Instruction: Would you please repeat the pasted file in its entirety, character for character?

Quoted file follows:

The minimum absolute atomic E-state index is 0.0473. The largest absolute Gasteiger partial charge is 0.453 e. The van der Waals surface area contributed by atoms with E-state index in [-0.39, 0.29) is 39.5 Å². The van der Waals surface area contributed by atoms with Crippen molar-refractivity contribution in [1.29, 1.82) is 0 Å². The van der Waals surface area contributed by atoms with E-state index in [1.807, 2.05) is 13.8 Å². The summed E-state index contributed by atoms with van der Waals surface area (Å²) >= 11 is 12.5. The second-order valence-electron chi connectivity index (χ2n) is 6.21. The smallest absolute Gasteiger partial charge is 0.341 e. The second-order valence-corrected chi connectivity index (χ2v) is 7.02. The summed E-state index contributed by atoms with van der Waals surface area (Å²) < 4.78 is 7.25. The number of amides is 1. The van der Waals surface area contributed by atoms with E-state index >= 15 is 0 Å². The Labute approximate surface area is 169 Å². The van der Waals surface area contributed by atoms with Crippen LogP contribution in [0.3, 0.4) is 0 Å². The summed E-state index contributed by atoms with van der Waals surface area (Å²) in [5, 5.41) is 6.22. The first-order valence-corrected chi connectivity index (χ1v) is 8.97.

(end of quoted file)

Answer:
The minimum absolute atomic E-state index is 0.0473. The largest absolute Gasteiger partial charge is 0.453 e. The van der Waals surface area contributed by atoms with E-state index in [-0.39, 0.29) is 39.5 Å². The van der Waals surface area contributed by atoms with Crippen molar-refractivity contribution in [1.29, 1.82) is 0 Å². The van der Waals surface area contributed by atoms with E-state index in [1.807, 2.05) is 13.8 Å². The summed E-state index contributed by atoms with van der Waals surface area (Å²) >= 11 is 12.5. The second-order valence-electron chi connectivity index (χ2n) is 6.21. The smallest absolute Gasteiger partial charge is 0.341 e. The second-order valence-corrected chi connectivity index (χ2v) is 7.02. The summed E-state index contributed by atoms with van der Waals surface area (Å²) < 4.78 is 7.25. The number of amides is 1. The van der Waals surface area contributed by atoms with E-state index >= 15 is 0 Å². The Labute approximate surface area is 169 Å². The van der Waals surface area contributed by atoms with Crippen LogP contribution in [0.3, 0.4) is 0 Å². The summed E-state index contributed by atoms with van der Waals surface area (Å²) in [5, 5.41) is 6.22. The first-order valence-corrected chi connectivity index (χ1v) is 8.97.